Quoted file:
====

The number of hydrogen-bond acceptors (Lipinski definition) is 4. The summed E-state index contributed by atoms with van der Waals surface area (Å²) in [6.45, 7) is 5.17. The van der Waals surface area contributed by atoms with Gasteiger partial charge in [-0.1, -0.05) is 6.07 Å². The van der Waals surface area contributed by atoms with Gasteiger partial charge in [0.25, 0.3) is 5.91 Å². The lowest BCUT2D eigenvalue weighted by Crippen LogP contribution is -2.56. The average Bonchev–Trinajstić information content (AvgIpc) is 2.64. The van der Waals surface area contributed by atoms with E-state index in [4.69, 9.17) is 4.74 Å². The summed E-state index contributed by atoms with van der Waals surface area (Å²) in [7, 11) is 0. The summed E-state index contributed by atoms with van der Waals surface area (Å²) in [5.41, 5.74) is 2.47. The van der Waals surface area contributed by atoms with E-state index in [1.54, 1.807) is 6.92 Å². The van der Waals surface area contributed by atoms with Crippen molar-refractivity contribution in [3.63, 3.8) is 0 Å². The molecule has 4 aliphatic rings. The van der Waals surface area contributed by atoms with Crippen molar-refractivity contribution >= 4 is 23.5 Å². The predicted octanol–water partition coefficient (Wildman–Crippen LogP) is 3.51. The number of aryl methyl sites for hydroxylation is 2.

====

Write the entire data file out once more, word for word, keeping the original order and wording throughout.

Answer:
The number of hydrogen-bond acceptors (Lipinski definition) is 4. The summed E-state index contributed by atoms with van der Waals surface area (Å²) in [6.45, 7) is 5.17. The van der Waals surface area contributed by atoms with Gasteiger partial charge in [-0.1, -0.05) is 6.07 Å². The van der Waals surface area contributed by atoms with Gasteiger partial charge in [0.25, 0.3) is 5.91 Å². The lowest BCUT2D eigenvalue weighted by Crippen LogP contribution is -2.56. The average Bonchev–Trinajstić information content (AvgIpc) is 2.64. The van der Waals surface area contributed by atoms with E-state index in [4.69, 9.17) is 4.74 Å². The summed E-state index contributed by atoms with van der Waals surface area (Å²) in [7, 11) is 0. The summed E-state index contributed by atoms with van der Waals surface area (Å²) in [5.41, 5.74) is 2.47. The van der Waals surface area contributed by atoms with E-state index in [1.54, 1.807) is 6.92 Å². The van der Waals surface area contributed by atoms with Crippen molar-refractivity contribution in [3.63, 3.8) is 0 Å². The molecule has 4 aliphatic rings. The van der Waals surface area contributed by atoms with Crippen molar-refractivity contribution >= 4 is 23.5 Å². The predicted octanol–water partition coefficient (Wildman–Crippen LogP) is 3.51. The number of aryl methyl sites for hydroxylation is 2.